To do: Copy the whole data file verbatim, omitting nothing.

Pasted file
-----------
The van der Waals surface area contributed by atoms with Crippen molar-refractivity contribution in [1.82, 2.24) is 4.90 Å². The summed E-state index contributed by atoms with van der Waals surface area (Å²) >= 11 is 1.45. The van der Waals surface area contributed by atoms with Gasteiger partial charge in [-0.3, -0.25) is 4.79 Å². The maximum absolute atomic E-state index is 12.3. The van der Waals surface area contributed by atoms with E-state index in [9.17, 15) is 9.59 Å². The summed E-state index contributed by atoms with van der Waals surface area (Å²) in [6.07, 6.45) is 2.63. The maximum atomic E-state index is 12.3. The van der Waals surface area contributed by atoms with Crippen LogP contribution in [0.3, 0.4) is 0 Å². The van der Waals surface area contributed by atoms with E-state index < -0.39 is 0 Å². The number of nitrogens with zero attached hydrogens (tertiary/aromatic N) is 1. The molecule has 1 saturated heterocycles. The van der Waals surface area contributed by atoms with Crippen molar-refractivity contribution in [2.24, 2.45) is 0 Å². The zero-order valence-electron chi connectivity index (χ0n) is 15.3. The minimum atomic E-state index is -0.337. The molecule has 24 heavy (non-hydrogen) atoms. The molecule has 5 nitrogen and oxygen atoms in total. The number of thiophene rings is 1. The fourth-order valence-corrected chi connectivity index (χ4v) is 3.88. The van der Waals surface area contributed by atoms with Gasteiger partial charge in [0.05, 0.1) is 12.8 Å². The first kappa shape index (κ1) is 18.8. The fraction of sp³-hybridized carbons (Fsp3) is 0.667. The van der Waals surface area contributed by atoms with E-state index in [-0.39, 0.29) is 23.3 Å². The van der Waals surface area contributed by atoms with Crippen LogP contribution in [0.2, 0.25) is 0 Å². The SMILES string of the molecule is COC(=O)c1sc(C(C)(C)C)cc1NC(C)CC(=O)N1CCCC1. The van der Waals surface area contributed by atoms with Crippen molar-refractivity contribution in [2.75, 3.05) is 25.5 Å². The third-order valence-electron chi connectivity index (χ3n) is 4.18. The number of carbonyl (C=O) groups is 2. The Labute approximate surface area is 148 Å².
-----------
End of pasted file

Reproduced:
The van der Waals surface area contributed by atoms with Crippen molar-refractivity contribution in [1.82, 2.24) is 4.90 Å². The summed E-state index contributed by atoms with van der Waals surface area (Å²) >= 11 is 1.45. The van der Waals surface area contributed by atoms with Gasteiger partial charge in [-0.3, -0.25) is 4.79 Å². The maximum absolute atomic E-state index is 12.3. The van der Waals surface area contributed by atoms with E-state index in [9.17, 15) is 9.59 Å². The summed E-state index contributed by atoms with van der Waals surface area (Å²) in [6.07, 6.45) is 2.63. The maximum atomic E-state index is 12.3. The van der Waals surface area contributed by atoms with Crippen LogP contribution in [0.3, 0.4) is 0 Å². The van der Waals surface area contributed by atoms with E-state index < -0.39 is 0 Å². The number of nitrogens with zero attached hydrogens (tertiary/aromatic N) is 1. The molecule has 1 saturated heterocycles. The van der Waals surface area contributed by atoms with Crippen molar-refractivity contribution in [2.24, 2.45) is 0 Å². The zero-order valence-electron chi connectivity index (χ0n) is 15.3. The minimum atomic E-state index is -0.337. The molecule has 24 heavy (non-hydrogen) atoms. The molecule has 5 nitrogen and oxygen atoms in total. The number of thiophene rings is 1. The fourth-order valence-corrected chi connectivity index (χ4v) is 3.88. The van der Waals surface area contributed by atoms with Gasteiger partial charge in [0.05, 0.1) is 12.8 Å². The first kappa shape index (κ1) is 18.8. The fraction of sp³-hybridized carbons (Fsp3) is 0.667. The van der Waals surface area contributed by atoms with E-state index in [-0.39, 0.29) is 23.3 Å². The van der Waals surface area contributed by atoms with Crippen LogP contribution in [0.2, 0.25) is 0 Å². The SMILES string of the molecule is COC(=O)c1sc(C(C)(C)C)cc1NC(C)CC(=O)N1CCCC1. The van der Waals surface area contributed by atoms with Crippen molar-refractivity contribution in [2.75, 3.05) is 25.5 Å². The third-order valence-electron chi connectivity index (χ3n) is 4.18. The number of carbonyl (C=O) groups is 2. The Labute approximate surface area is 148 Å².